Crypto firms operating in Germany have to apply for a license to the nation’s financial watchdog BaFin by end of 2019 as the new Anti-Money Laundering (AML) regulations come into effect.
The rules come within the implementation of the Fifth Money Laundering Directive (AMD 5) which provides a broad definition of crypto assets and qualifying it as “financial instruments.” Such a broad definition of financial instruments goes beyond cryptocurrencies to cover many related-assets including security tokens.
Derivatives referencing cryptoassets would not fall under this suggestion, but we understand they remain subject to ESMA’s current restriction and any future proposals by the BaFin regarding the sale of these instruments to retail investors.
The German regulators want to increase oversight of cryptocurrencies and related assets by integrating EU anti-money-laundering rules into the national laws.
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Published in June 2018, the AMLD5 is a pan-European anti-money laundering directive that member states will have until January 2020 to implement it into their national laws. The legislation is notable because it represents the EU’s first attempt to expressly regulate cryptocurrency activities at EU-level.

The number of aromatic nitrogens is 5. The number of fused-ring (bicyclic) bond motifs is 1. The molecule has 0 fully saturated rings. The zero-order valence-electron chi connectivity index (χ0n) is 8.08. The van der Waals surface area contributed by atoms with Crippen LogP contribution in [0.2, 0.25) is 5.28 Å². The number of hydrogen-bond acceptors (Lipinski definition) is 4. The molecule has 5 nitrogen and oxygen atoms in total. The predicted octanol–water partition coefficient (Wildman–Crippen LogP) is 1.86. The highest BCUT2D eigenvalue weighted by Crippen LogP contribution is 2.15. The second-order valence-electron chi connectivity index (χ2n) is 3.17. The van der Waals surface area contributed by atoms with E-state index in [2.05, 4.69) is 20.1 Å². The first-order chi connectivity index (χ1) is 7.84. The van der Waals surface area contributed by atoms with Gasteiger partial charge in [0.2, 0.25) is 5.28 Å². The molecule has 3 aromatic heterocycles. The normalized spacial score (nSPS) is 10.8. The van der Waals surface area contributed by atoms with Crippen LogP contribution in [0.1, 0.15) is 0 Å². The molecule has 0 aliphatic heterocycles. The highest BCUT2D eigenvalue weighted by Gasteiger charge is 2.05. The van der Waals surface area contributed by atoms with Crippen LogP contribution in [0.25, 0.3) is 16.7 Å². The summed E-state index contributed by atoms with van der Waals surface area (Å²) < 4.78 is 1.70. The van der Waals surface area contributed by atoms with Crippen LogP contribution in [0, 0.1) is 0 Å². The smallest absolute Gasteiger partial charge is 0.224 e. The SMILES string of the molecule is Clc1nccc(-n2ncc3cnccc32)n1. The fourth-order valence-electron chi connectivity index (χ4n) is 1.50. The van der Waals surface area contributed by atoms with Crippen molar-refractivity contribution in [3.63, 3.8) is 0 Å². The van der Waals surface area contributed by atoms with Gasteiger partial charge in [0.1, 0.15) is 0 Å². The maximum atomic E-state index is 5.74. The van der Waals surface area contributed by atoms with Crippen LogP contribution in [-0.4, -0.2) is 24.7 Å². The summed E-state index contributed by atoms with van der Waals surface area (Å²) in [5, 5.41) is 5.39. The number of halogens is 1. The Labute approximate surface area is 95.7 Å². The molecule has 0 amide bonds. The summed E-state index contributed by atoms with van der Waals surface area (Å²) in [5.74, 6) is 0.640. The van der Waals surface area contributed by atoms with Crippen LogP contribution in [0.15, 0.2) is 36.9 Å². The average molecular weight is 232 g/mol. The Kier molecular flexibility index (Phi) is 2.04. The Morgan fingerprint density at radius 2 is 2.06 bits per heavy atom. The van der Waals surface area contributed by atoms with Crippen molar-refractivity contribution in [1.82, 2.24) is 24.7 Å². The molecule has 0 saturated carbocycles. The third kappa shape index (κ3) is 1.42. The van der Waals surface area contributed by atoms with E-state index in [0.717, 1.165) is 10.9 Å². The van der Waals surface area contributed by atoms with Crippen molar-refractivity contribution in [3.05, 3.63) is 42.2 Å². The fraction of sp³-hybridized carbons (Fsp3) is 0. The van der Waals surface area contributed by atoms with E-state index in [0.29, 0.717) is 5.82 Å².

Crypto platforms face tighter AML rules
Under AMLD5, crypto exchanges and custodian wallet providers will be brought within the scope of EU anti-money laundering rules for the first time. The law imposes registration and customer due diligence requirements that force operators to disclose their traders’ identities and report suspicious activity.
As it stands, the current shifting regulatory landscape for cryptocurrencies across the globe is still very confusing as local regulators are struggling to keep pace with the innovations in the space.
Extending AML regulations to cryptocurrency activities is being considered in several countries around the world such as Australia and the UK, and already tracks the EU’s recent push to regulate Bitcoin.
But the really big challenge is the absence of coherent direction on cryptocurrency regulation as each country has its own approach. Some countries are welcoming, including Japan, while others are cautious, such as the US and Europe. And some nations like China are downright antagonistic.